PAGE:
Socially I had no fears. I still felt young enough to move my world to a different place and relaunch it. I was very good at making new friends. I was very good at pro-actively seeking out interesting things to see and do. The blogging and photography would carry on as before, and might intensify. I certainly wouldn't be at a loose end, with nothing to do. Nor was I afraid of long-distance car travel: I relished it. Really I would regard the whole of the South West as my back yard. And I'd be nearer South Wales and my relatives there.

But what about friends and family left behind in Sussex and Kent and London? It was perfectly feasible to see everyone by making a circuit, with car and caravan, every two months or so. Indeed, I'd probably get to see my niece and nephew oftener than now. But this plan would gobble up money, and restrict the time and funding for other things. How long before I reduced the number of visits? And I might not do it at all in my dotage. One thing was certain: nobody was going to trek westwards to North Devon, just to see me for a few hours. No, moving would mean saying goodbye to a lot of people, and social continuity would be lost. I'd miss them.

And I was touched when friends and family in the South-East heard about my plan to move. Everyone thought it a bad idea. Everyone said they would miss me. One or two had wet eyes at the thought. I couldn't ignore that wall of protest.

The rest was a neutral balance of pros and cons. North Devon had great beaches, magnificent coastal scenery, and attractive little towns full of pleasant little shops and pubs. It was a paradise for photographers. Artists and artisans of all kinds were everywhere, and there was no dearth of galleries. But it was short on cultural events, major museums, high-class shopping, high-class dining, and out-of-season activities generally. There was no Brighton in North Devon.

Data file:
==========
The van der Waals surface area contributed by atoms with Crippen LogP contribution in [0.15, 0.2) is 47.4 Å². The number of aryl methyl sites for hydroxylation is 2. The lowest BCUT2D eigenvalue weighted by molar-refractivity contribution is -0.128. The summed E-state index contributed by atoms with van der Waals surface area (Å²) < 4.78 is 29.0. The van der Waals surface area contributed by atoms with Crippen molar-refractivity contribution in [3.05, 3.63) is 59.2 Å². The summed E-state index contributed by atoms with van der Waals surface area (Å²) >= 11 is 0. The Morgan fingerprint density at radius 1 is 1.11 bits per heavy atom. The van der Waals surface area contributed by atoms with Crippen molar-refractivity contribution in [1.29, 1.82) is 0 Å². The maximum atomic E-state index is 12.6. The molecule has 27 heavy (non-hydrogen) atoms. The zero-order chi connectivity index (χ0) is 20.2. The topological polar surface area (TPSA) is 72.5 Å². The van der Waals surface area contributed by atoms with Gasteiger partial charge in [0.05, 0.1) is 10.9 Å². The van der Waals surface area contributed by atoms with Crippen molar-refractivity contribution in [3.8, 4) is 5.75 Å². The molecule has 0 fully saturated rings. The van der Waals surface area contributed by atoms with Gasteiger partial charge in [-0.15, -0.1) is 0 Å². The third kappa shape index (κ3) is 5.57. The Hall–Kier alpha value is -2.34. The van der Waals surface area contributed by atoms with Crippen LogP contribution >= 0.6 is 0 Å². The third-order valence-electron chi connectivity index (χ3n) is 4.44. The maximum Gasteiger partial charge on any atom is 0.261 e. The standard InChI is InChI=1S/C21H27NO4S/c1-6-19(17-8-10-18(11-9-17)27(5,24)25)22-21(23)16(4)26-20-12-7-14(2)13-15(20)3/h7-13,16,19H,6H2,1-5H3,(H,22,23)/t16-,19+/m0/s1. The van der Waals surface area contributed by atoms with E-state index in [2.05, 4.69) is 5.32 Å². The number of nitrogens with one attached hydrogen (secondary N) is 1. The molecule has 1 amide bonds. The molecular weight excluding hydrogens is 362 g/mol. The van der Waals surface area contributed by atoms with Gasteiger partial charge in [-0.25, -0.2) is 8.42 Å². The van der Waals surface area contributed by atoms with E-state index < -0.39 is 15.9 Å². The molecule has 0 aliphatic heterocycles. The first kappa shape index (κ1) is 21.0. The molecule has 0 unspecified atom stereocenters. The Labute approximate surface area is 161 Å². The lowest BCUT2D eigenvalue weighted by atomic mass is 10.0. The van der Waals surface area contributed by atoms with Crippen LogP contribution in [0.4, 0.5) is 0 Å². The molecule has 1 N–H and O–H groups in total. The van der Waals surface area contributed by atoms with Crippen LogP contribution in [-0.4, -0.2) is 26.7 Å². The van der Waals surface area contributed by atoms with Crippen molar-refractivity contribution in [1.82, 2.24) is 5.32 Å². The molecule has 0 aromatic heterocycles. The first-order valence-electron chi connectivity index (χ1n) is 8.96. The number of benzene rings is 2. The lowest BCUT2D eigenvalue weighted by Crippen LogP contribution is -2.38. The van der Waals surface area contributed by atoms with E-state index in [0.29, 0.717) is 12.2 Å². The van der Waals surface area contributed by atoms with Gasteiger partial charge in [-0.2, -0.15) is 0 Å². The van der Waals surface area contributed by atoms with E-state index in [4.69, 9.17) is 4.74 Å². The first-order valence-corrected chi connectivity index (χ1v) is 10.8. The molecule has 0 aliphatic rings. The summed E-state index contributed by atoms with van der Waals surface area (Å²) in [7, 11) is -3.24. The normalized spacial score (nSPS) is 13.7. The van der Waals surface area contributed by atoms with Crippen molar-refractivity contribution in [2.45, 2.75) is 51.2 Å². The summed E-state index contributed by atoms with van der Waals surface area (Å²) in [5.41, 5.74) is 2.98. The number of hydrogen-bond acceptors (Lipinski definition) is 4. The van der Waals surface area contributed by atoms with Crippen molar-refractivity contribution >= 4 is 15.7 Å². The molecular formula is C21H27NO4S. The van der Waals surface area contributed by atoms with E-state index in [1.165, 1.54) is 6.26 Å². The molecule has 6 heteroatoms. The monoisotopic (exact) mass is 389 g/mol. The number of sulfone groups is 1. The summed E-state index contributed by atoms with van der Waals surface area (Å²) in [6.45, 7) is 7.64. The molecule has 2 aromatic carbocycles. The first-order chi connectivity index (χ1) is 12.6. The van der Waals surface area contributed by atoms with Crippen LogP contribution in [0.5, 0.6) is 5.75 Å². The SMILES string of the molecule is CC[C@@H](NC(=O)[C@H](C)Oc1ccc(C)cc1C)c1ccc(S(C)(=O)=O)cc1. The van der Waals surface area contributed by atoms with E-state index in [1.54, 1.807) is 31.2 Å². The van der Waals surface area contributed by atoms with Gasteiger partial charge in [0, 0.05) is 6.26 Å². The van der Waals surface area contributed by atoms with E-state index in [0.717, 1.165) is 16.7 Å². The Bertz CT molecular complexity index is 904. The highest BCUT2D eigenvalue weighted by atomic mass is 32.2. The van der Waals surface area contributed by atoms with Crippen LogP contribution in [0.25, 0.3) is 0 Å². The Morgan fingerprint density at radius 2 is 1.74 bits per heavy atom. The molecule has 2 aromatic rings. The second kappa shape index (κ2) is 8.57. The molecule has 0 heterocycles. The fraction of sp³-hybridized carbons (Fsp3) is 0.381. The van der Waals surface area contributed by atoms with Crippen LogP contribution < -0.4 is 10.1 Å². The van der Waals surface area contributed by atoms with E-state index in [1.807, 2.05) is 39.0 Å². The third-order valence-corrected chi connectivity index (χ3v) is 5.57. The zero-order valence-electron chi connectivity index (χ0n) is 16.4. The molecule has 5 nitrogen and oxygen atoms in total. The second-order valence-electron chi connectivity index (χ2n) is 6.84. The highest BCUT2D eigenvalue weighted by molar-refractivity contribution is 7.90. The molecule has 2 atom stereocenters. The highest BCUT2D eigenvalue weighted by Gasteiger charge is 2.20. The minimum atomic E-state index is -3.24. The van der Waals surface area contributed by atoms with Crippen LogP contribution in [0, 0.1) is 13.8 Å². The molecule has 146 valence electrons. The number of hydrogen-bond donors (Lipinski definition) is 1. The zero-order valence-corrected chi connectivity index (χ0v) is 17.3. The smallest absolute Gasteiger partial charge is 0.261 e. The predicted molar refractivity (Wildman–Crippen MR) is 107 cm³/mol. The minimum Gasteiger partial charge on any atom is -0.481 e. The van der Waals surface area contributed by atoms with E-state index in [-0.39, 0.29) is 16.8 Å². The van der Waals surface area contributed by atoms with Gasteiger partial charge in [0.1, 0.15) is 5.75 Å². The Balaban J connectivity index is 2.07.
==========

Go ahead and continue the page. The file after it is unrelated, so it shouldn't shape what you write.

Nor did it have the distinctly mild and sunny climate of Sussex. It was all too often wet and windy. All this meant slopping around in poor-weather outfits for much of the year, and, pub gigs apart, nowhere very special to go to or see. Did I really want to look like a waterproofed Exmoor rambler in the winter? Or a tatty beachcomber in the summer? And for a big night out, confine myself to a select few pubs or restaurants visited so often they had become boring?

So hard reflection, sober reality, and the protests of friends have all stopped me taking any further steps to move. And it's easy to be firm about that, snug in my little bungalow here in Sussex, with a diary decently full of pleasant social happenings, and my life well-ordered and under control.

But will I hold fast when my North Devon friends show me their luxury apartments and cottages once again, and tell me about their own fulfilling lives? Will the Book Festival buzz and those North Devon candlelit dinners seduce me afresh? Will the cliffs and beaches and the smell of the fresh air, and the flood of nostalgia for childhood holidays long ago, get the better of me?

I don't think I'll fall in love again with the notion of uprooting myself, but I must be on my guard!


  1. Having a permanent base in Surrey and a caravan for roving are the best of both worlds. You can indeed have it both ways.

  2. Lucy, you had BETTER BELIEVE that I would ABSOLUTELY schlep over to Devon to see you for a few hours. Have car and advanturous spirit, will travel. That said, I am very happy you aren't moving!